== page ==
AP Photo/Chris O’Meara
Tampa Bay Buccaneers star Tom Brady questioned whether the math adds up after Forbes’ Mike Ozanian and Christina Settimi estimated the average value of an NFL franchise climbed 14 percent over the last year.
That rosy financial outlook came despite the COVID-19 pandemic adversely impacting the league’s finances, which caused the NFL salary cap to fall by eight percent to $182.5 million.
Brady wrote on Instagram that NFL players “better wake up” and think they’re “ignorant” of the big picture:
There’s no question the NFL and its 32 teams lost money as games were staged with limited attendances or no fans whatsoever. Sports Business Journal’s Ben Fischer reported in March the league’s revenue fell from $16 billion to $12 billion in 2020.
Commissioner Roger Goodell and team owners could still rest easy knowing the NFL was due to cash in with new television contracts.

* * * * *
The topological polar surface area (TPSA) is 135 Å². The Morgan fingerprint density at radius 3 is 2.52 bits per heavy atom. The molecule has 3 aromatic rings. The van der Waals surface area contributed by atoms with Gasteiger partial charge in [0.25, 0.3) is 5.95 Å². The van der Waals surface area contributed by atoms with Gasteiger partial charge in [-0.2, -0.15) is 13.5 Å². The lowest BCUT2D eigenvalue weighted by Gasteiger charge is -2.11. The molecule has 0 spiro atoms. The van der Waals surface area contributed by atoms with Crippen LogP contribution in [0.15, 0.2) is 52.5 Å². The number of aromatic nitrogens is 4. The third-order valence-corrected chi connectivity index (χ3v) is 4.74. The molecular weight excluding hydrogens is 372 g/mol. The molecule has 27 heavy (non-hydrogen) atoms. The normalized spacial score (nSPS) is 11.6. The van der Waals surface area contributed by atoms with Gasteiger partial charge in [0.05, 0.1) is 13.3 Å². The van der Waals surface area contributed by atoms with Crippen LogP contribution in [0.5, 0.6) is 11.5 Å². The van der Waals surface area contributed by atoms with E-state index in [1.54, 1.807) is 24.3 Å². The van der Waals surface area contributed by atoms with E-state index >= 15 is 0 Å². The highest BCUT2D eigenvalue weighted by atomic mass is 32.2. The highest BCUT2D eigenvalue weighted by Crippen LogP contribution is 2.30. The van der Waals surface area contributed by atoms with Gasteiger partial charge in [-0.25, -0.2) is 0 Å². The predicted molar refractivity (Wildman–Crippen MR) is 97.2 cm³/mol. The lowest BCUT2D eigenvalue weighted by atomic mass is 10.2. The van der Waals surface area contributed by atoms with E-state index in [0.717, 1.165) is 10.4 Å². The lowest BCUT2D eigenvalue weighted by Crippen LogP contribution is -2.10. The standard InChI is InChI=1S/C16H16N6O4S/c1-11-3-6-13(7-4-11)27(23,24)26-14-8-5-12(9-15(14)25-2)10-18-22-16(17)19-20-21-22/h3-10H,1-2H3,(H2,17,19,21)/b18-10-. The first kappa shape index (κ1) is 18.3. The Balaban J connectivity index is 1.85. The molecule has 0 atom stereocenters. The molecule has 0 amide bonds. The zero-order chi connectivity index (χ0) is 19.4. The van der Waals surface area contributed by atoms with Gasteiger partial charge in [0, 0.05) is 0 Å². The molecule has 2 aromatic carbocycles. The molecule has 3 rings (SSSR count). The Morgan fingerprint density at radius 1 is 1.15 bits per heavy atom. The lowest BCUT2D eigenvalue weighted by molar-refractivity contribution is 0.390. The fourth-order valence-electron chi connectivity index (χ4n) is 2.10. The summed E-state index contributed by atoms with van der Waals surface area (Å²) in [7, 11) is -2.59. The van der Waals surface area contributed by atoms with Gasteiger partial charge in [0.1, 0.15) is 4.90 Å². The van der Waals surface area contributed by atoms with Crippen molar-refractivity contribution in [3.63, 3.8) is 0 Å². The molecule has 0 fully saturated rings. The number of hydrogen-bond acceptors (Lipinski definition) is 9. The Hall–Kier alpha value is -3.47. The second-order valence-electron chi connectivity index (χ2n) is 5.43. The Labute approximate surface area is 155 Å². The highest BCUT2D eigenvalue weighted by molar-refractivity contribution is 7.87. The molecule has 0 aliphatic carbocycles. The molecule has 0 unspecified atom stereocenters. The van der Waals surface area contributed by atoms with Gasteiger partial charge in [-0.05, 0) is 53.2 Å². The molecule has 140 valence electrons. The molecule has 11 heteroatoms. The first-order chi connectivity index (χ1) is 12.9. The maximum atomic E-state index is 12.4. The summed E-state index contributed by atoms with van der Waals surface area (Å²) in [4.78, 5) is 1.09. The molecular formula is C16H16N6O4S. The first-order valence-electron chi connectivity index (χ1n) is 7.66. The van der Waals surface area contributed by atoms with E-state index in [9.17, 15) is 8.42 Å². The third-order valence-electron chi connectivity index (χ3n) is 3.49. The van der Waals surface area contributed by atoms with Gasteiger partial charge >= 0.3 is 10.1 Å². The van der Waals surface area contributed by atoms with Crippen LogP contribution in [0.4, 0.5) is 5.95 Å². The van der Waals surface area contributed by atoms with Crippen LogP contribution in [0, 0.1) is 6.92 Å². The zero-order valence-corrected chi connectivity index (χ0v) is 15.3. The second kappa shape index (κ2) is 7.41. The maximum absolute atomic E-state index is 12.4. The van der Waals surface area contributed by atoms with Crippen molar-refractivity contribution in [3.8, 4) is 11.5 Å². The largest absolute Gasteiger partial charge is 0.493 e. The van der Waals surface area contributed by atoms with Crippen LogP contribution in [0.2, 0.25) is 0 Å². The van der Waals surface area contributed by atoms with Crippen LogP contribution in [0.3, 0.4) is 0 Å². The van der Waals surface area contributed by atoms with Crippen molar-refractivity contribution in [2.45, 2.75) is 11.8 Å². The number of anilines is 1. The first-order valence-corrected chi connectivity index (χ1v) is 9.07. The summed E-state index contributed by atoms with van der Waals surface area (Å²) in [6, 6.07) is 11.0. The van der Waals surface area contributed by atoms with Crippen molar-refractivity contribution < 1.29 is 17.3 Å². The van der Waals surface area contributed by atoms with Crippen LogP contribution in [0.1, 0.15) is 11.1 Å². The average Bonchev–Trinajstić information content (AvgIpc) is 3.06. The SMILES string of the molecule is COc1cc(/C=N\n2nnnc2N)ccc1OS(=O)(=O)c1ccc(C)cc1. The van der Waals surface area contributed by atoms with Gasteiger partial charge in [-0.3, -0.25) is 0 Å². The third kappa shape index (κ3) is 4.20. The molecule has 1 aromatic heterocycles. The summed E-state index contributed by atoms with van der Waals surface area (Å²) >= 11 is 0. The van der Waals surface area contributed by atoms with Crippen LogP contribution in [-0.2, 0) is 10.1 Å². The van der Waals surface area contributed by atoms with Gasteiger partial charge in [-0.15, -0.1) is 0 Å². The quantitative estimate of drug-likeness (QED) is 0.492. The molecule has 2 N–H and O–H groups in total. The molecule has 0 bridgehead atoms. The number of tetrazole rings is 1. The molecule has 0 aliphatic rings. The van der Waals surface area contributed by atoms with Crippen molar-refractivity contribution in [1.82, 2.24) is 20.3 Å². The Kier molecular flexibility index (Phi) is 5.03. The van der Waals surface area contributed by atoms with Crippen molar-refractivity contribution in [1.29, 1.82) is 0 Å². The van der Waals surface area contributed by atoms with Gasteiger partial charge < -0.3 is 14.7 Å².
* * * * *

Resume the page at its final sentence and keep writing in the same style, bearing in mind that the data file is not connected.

Shortly after Fischer’s report, the league announced agreements with Amazon, CBS, ESPN/ABC, Fox and NBC that will begin in 2023 and carry through 2033. Collectively, the deals will bring in around $110 billion.
As Brady referenced, the extent of the windfall only became clear after the 2021 salary cap was revealed. It’s not a surprise that some players would feel they’re bearing the brunt of the pandemic while owners and league officials see their revenues climb.
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One problem for Brady and those who share his views is that the current collective bargaining agreement was ratified in March 2020 and carries on through 2030. Securing long-term labor peace can carry unintended consequences.
NFL Network’s Tom Pelissero also reported in May the NFL and NFL Players Association have already agreed to a salary ceiling for 2022:
For NFL players, challenging the status quo might prove difficult.
Originally found on Read More